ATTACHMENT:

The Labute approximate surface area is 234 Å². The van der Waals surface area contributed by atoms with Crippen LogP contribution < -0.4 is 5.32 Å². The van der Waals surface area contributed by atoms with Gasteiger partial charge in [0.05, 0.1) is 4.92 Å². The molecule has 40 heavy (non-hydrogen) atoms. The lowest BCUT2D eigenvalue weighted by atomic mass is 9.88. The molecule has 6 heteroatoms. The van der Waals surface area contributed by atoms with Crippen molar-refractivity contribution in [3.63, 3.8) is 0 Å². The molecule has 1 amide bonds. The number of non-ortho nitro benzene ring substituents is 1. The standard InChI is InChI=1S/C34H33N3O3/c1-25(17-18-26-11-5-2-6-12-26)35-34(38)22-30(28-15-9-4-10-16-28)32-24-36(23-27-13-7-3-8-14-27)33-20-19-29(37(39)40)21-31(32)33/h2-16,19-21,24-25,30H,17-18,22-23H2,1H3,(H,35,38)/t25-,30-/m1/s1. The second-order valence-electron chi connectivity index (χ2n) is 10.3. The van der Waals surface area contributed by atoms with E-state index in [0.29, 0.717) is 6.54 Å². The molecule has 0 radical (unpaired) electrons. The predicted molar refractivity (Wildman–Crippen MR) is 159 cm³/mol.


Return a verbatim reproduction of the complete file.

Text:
The Labute approximate surface area is 234 Å². The van der Waals surface area contributed by atoms with Crippen LogP contribution < -0.4 is 5.32 Å². The van der Waals surface area contributed by atoms with Gasteiger partial charge in [0.05, 0.1) is 4.92 Å². The molecule has 40 heavy (non-hydrogen) atoms. The lowest BCUT2D eigenvalue weighted by atomic mass is 9.88. The molecule has 6 heteroatoms. The van der Waals surface area contributed by atoms with Crippen molar-refractivity contribution in [3.63, 3.8) is 0 Å². The molecule has 1 amide bonds. The number of non-ortho nitro benzene ring substituents is 1. The standard InChI is InChI=1S/C34H33N3O3/c1-25(17-18-26-11-5-2-6-12-26)35-34(38)22-30(28-15-9-4-10-16-28)32-24-36(23-27-13-7-3-8-14-27)33-20-19-29(37(39)40)21-31(32)33/h2-16,19-21,24-25,30H,17-18,22-23H2,1H3,(H,35,38)/t25-,30-/m1/s1. The second-order valence-electron chi connectivity index (χ2n) is 10.3. The van der Waals surface area contributed by atoms with E-state index in [0.29, 0.717) is 6.54 Å². The molecule has 0 radical (unpaired) electrons. The predicted molar refractivity (Wildman–Crippen MR) is 159 cm³/mol.